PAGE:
|Inceptionism: How Neural Networks See|
|Written by Mike James|
|Saturday, 20 June 2015|
Neural networks achieve great things, but it is slightly worrying that we don't really know how they work. Inceptionism is an attempt to make neural networks give up their secrets by showing us what they see. It creates some amazing artwork along the way.
You can look at the results of this work as pure art, but that would be missing the main message. It tells us not only how a neural network is seeing and recognising things but how similar it is to our own efforts.
The basic idea is simple enough to understand. When you train a neural network each layer learns a set of features that become increasingly sophisticated as you move up the layers toward the output. The first layer recognizes edges and lines, say. The next puts the edges together to recognize rectangles, and other shapes. The next learns features that corresponds to assemblies of shape and so on.
If you take a trained network and show it some random data then you can take the output and work out how the data needs to be changed to move in the direction that the network recognizes - for example as a banana. What is interesting is that this doesn't actually make the input image look more banana like to a human and so it isn't actually very useful. What the new technique ads to the mix is a prior constraint that the pixels in the input image have to have similar statistics to natural images. If you move in the direction of "banana" keeping the pixels statistics similar to what you find in natural images, then bananas do indeed appear.
They look more like a dream of bananas, but the image is made up of what the neural network has extracted that represents banana-ness.
You get similar dream like results when you try to reconstruct other objects:
These images are not only fun to look at, they are useful diagnostics of how the network is functioning. For example, the researchers discovered that one of their networks thought a dumbbell always had to have a human arm holding it:
Obviously a dumbbell without a human lifting it had never been shown to the network so it failed to learn the idea of a dumbbell in isolation.
In a second part of the experiment, rather than starting from a random input, a photo of something real was used and the optimization process was used to modify it to increase the output of one of the layers.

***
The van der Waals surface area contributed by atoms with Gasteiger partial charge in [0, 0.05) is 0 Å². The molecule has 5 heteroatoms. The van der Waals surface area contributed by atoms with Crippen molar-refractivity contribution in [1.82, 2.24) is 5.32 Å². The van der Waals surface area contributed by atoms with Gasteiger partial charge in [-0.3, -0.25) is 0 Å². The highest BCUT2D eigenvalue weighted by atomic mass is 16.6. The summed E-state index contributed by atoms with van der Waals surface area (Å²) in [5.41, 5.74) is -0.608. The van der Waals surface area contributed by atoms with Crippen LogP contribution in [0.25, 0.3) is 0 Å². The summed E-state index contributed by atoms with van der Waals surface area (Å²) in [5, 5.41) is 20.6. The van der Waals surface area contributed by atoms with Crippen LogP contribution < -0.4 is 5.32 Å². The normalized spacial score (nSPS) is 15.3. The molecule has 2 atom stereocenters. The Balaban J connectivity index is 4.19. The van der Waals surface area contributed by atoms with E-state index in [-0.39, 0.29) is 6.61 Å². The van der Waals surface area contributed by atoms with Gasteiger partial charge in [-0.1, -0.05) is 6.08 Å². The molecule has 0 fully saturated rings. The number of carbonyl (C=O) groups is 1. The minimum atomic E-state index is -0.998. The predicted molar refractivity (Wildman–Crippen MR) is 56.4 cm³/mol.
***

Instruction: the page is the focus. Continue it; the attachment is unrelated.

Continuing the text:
If this is done for one of the lower layers then what is enhanced in the photo are low level features such as lines:
Left: Original photo by Zachi Evenor. Right: processed by Günther Noack, Software Engineer
Move up the layers and the photo changes to bring out the higher level features that the network is detecting. The results really are like something from a hallucination or a surrealistic painting:
Feeding in images of clouds even produces an extreme version of what we all tend to see when daydreaming looking at the sky:
Finally when the team took these images and fed the output back into the input of the network the results became even more like hallucinations:
There are a number of things you can draw from these experiments. The first is that neural networks do contain enough information to reconstruct many of the things they have been shown. The large scale features that the networks use don't correspond to the sort of neat prototypes that we might imagine, but messy parts of things that can be put together in ways that the network has never seen - is this imagination or creativity?
The work also suggests a way to resolve the problem of the existence of adversarial and misleading images that we previously discussed in The Deep Flaw In All Neural Networks. It is possible to alter the classification of an image by adding small values to a large number of pixels. The image looks the same to a human, but different to a neural network. Similarly, you can construct images that look nothing like the object that the neural network says they are.
Both phenomena could be a result of the images not having a statistical distribution of value typical of "natural" images. Perhaps neural networks don't build this constraint in because they don't have to - every image they are presented with satisfied this condition automatically. Clearly this should be investigated.
The pictures included here all come from the Inceptionism gallery which has many more and is well worth seeing.
More InformationInceptionism: Going Deeper into Neural Networks
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|Last Updated ( Saturday, 20 June 2015 )|